My mqtt Client (Arduino+ethernetshield) and broker (PC) are connected to same netwerk with my home router. mqtt attemps work fine.
In this case my mqtt Client and mqtt broker are connected to 2 different Networks. mqtt attemps not working.
Is it essential to connect mqtt Client and mqtt broker to a same Network???
When you say they are connected to 2 different networks what do you mean exactly?
If they are on completely different networks with no routing between them, then no, it isn't going to work.
Thank you @knolleary
I wanted to say that in Case 2, my mqtt Client is connected with one WiFi Network and my mqtt broker is connected to another WiFi Network.
Its not working.
I doubt , mqtt Client and mqtt broker should be connected to same Network.????
It depends what is between the two networks.
As the others have said. You need to understand a little about TCP/IP networking.
On a simple level, IP networks are split into segments (called "subnets") based on their addressing an a "mask".
A typical home network for example might have its router on 192.168.1.1 as an internal address (not to be confused with the internet-facing external address which is different and assigned by your ISP). It will most likely have a mask (a "netmask") of 255.255.255.0. You can see that information by opening a command prompt and (on Windows at least) running
That tells you that IP addresses between 192.168.1.1 and 192.168.1.254 can all be used by devices on that network. 192.168.1.0 and 192.168.1.255 are special addresses that we will ignore for now though they are actually on the same subnet.
The main purpose of your router is to route data between subnets. Usually it does nothing more than route between your internal and your external subnet. e.g from your local network to the Internet (strictly speaking to your ISP's network).
Now, when you talk about having two different WiFi networks, we cannot know whether those are both connected to the same home router or whether they are 20,000 miles apart on different sides of the world. So it is hard for us to give specific help.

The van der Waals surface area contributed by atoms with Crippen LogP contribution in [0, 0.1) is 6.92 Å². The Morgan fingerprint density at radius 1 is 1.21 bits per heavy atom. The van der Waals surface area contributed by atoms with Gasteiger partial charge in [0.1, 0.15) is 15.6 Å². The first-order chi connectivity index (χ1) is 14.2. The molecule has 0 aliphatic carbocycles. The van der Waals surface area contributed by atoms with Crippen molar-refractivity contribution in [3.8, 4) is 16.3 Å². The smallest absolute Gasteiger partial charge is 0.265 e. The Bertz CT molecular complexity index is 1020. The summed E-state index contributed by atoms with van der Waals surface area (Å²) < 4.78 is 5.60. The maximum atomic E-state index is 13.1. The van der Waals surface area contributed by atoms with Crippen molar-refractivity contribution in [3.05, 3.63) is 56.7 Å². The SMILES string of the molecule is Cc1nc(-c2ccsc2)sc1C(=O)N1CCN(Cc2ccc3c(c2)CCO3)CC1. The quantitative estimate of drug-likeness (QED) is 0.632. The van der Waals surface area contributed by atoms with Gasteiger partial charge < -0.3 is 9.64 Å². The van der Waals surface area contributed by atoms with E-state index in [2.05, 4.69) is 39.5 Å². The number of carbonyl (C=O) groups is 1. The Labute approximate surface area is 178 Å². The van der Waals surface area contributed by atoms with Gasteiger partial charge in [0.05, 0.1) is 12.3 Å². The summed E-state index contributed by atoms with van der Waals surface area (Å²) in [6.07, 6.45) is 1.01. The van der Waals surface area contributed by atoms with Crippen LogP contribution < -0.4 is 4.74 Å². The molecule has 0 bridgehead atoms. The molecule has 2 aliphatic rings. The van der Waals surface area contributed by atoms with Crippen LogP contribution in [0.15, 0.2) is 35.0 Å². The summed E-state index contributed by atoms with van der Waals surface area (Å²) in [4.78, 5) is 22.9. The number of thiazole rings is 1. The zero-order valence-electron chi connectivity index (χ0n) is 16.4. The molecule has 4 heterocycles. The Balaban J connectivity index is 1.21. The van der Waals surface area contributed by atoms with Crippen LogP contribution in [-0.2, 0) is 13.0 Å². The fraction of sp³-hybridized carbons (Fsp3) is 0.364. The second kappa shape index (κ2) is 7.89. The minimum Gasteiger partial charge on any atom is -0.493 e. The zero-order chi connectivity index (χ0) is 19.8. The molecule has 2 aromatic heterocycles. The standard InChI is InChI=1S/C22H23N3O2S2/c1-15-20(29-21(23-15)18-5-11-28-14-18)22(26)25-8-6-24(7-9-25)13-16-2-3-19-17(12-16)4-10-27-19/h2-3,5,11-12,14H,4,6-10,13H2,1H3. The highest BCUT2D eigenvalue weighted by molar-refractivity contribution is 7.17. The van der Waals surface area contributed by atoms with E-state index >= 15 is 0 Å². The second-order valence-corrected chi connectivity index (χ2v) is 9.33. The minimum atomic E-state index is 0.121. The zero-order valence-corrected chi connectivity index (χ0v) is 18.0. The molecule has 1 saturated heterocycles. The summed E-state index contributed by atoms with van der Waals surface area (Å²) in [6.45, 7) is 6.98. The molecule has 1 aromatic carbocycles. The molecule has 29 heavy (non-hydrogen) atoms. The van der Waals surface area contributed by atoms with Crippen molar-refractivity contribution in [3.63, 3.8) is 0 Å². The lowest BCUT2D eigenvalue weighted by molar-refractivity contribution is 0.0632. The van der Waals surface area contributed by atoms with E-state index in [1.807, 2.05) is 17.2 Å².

All we can really say is that you need a router to get traffic from one network to another or you need to change the settings of your local network and the WiFi networks so that the two WiFi networks are reachable.
If you can give us more information about whether those WiFi networks are part of the same building or whether they are connected to the same router, we should be able to help further.
Thank you for your time. My one WiFi Network is 300 km away from the other WiFi Network.
OK, so now you hopefully understand that you need a mechanism to link between those 2 networks.
The most common approach for businesses is to have a site-to-site VPN (Virtual Private Network) create between the 2 networks. This effectively makes them a single network or at least an extended network. A VPN link is also encrypted on the wire to prevent eves-dropping or data alteration..
Otherwise, you have to make the broker available over the Internet. That, of course, brings its own complexities as you will still need to make firewall changes at the broker end and you will need to configure security and encryption of data in transit in the broker itself.
There are also quite a lot of other variations and technologies that could be used. It is really hard to give any ideas without needing to understand a lot more about your overall setup, who owns it, how it is configured, how much knowledge you have or have access to, etc.
Bottom line is that it isn't necessary to have the broker and client on the same network, but when they aren't, there are quite a lot of moving parts that need to be considered. It isn't all that hard as long as you have suitable access and some basic knowledge, but does require attention to detail if you want to avoid becoming another statistic.
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